Have we gone nuts?
A ten year old child brings a steak knife to school in Ocala. She’s caught cutting her meat at lunch, and then arrested as though she was a serial killer on the loose. Perhaps a sharp knife was inappropriate on school grounds, which is a good reason to confiscate, teach her a lesson, admonish her parents and send her on her way. But why whack the fifth grader with a formal arrest as though she had committed a crime?
That’ll give a growing kid a warm and secure feeling about the law.
A first grader in Avon Park, Florida, lost control and acted out in class, kicking and scratching. That’s bad. She obviously has a problem. Teachers called the cops, who came and handcuffed her for restraint. Okay, I can even live with that. Then child — a six-year-old — was brought to police headquarters and charged with a felony and two misdemeanors. Huh?
When did common sense lose it’s foothold in America? Years ago, we’d read stories like this in communist China.
Moses Lake, Washington, 2006. Seven juveniles were taken into custody and arrested for vandalism and theft. Two of these were five and six years of age. The others were closer to twelve. Whatever happened to laws about contributing to the delinquency of minors? Locking up five year-old children as criminals? There must be another way to handle these kinds of situations.
December, 2006, a twelve year-old boy in South Carolina was arrested by police for petty larceny for — get this — opening his Christmas present without authorization. When his mother learned that he had opened the $85 Nintendo game without her permission, she called the cops to teach him a lesson, and the cops made the bust. Honest. Read for yourself. Click here: Boy Arrested
September, 2006, Pleasant Grove, Utah. A teenage prankster streaked naked across a stage during a school play. There are children in the audience. He’s pretty stupid. He needs punishment. He got it. The kid is facing criminal charges for which he will likely be required to register as a sex offender for life. His name, address and photograph will be available on the Internet as warnings to citizens that this boy is a predator and to protect your kids. He’ll be unable to find jobs. He’ll be the instant suspect in unsolved sex crimes. A lifetime of retribution, for a silly stunt that has nothing to do with sexually offending anyone.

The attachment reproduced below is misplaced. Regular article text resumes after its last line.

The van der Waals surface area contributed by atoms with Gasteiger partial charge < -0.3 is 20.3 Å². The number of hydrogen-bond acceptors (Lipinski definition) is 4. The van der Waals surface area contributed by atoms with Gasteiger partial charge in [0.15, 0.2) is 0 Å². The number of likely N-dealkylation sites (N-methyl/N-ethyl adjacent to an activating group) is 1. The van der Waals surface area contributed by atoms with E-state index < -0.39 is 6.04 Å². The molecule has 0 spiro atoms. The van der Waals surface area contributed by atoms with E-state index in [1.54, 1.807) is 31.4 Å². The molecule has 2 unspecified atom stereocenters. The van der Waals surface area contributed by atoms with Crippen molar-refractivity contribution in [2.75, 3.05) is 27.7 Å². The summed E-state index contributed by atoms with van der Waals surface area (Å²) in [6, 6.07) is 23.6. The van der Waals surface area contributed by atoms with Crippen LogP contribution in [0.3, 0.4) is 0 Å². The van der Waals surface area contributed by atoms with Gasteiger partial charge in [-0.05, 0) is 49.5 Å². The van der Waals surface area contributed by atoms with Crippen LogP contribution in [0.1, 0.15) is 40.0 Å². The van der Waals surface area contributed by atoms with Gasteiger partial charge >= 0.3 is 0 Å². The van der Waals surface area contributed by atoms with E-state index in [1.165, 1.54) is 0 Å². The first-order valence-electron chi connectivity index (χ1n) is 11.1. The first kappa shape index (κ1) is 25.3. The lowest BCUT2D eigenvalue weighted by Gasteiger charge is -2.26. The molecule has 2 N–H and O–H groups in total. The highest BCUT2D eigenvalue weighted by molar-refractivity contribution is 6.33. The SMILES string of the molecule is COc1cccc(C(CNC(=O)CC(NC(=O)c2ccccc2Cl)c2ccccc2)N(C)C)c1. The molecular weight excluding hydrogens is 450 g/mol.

Honor student and football player, Genarlow Wilson was seventeen years old when he received consensual oral sex from a fifteen year-old girl in Georgia in 2005. Uh…that’s an every day event by the thousands in all fifty states. But, the laws in Georgia mandated a ten-year sentence for the (ahem) sex offense with a minor child. Genarlow was ultimately released by a compassionate judge after serving two years in prison. Still, he must register as a dangerous sex offender for life.
I think we’re using a sledge hammer to kill the bug. Serious crimes certainly need to be addressed by the criminal justice system, but we’ve gone over the top with the tough-on-crime mantra.
I’m sure glad I retired when I did. I served in an era when judgement and common sense prevailed, when a cop had the option to send a DUI driver home in a taxi cab, or kick kids in the ass for raising hell at a party, send lover’s lane sexpots off to motel rooms and scare the hell out of truants and other youngsters who dabbled in pot. I had the latitude to make humane decisions about minor indiscretions, always aware of how an arrest would affect the rest of a kid’s life. I feel comfortable that I, and many of my colleagues, saved some young people from entering the oppressive walls of the justice system as criminals when it wasn’t in the best interest of justice.
Sure, I know all about the law, and my job was merely to enforce. I did that. I made over two thousand arrests in my career. But I also made a few unarrests for which I am proud, for I know in those few instances, I precluded a lifetime of obstacles and stigma for the undeserving because I decided to give the “offenders” a pass.
When it comes to showing small kids the strong arm of the law, there’s another way, besides jails and handcuffs. It’s called, education treatment, compassion and guidance.
When a system can label people for life as sex offenders, when they are not, then something needs to be fixed.
In today’s world, the hands of police officers are tied, they dare not make decisions. It’s all spelled out. Break the law, pay the price. Even if the price is a million dollars for a stick of bubble gum.
They better not come for my grandson while he’s still in diapers, even if he does throw a tantrum.